Benefits of noise measure in train commuting suburbs: a comparison of Swedish guidelines and WHO recommendations


In this study, we compare different valuation functions for a noise abatement measure in an exploitive train commuting suburb in Sweden. The benefits are estimated with different functions focusing on Swedish guidelines and recent WHO recommendations. The results show that the willingness-to-pay-based estimates of the Swedish guidelines are much lower than the estimates based on WHO guidelines. The main reason for the higher benefit estimates with WHO recommendations is the discontinuous valuation function that leaps from 0 to about 5000 SEK at 49 dB, whereas the Swedish guidelines does not include any corresponding discontinuity in its valuation function. Furthermore, the WHO recommendations are sensitive to night exposure as the cost of sleep disturbance is dominating. These different results of the monetary benefits illustrate the importance of including only established impact functions and valuation functions, and carefully apply them when noise-abatement benefits are calculated.



Social sustainability and just mobility

Welcome to a research workshop on Social sustainability and just mobility, 8–9 October 2019 in Linköping, Sweden

European Road Profile User's Group, ERPUG

Welcome to the sixth ERPUG meeting in Vilnius, Lithuania. 

Vision Zero for Sustainable Road Safety in the Baltic Sea Region

The second Vision Zero for Sustainable Road Safety in the Baltic Sea Region conference will be held in Tallinn, Estonia. VTI is part of the programme committee.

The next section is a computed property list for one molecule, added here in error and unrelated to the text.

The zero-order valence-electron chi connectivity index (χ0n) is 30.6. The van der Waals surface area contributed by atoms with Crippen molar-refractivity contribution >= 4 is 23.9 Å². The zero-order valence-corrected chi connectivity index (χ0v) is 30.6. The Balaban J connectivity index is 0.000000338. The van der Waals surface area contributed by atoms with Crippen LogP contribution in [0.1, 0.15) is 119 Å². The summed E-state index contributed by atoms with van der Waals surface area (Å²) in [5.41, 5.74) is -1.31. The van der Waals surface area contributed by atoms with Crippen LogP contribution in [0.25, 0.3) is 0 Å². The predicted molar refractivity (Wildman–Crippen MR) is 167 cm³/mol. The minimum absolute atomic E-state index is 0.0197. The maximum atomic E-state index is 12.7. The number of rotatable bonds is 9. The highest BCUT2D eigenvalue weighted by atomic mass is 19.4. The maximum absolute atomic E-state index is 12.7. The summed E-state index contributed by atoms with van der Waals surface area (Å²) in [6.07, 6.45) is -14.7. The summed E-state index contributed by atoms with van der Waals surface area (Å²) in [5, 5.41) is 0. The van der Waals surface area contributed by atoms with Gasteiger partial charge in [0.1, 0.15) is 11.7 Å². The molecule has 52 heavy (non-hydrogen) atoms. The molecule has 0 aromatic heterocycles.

VTI is a new partner in f3

Since the end of January, VTI is a partner in f3, the Swedish Knowledge Centre for Renewable Transportation Fuels. f3 is a national knowledge centre for collaboration between industry actors, universities, institutes, and government agencies committed to...


Tests are underway in VTI’s new bicycle simulator

A project is currently underway in which VTI’s recently developed bicycle simulator is being used to study the interaction between cyclists, and drivers. The aim is to investigate how different infrastructure designs and types of vehicles influence cyclist...


The goal is to increase diversity and gender equality within transportation in Europe

VTI is participating in the research project TInnGO – Transport Innovation Gender Observatory. It is the first major EU project of its kind relating to the transport sector, gender equality and diversity. The VTI project manager Lena Levin appreciates the...


A driving licence withdrawal can have major consequences in everyday life

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Measuring sleepiness – a challenge for researchers

Driver fatigue has been a research area at VTI for several years, and the researchers have studied various aspects such as the working hours of professional drivers, driver behaviour, accident risks, and the design of warning systems. They are now moving...


Knowledge in the fight against microplastics from road traffic

The Government has commissioned VTI to develop and disseminate knowledge regarding the emission of microplastics from road traffic.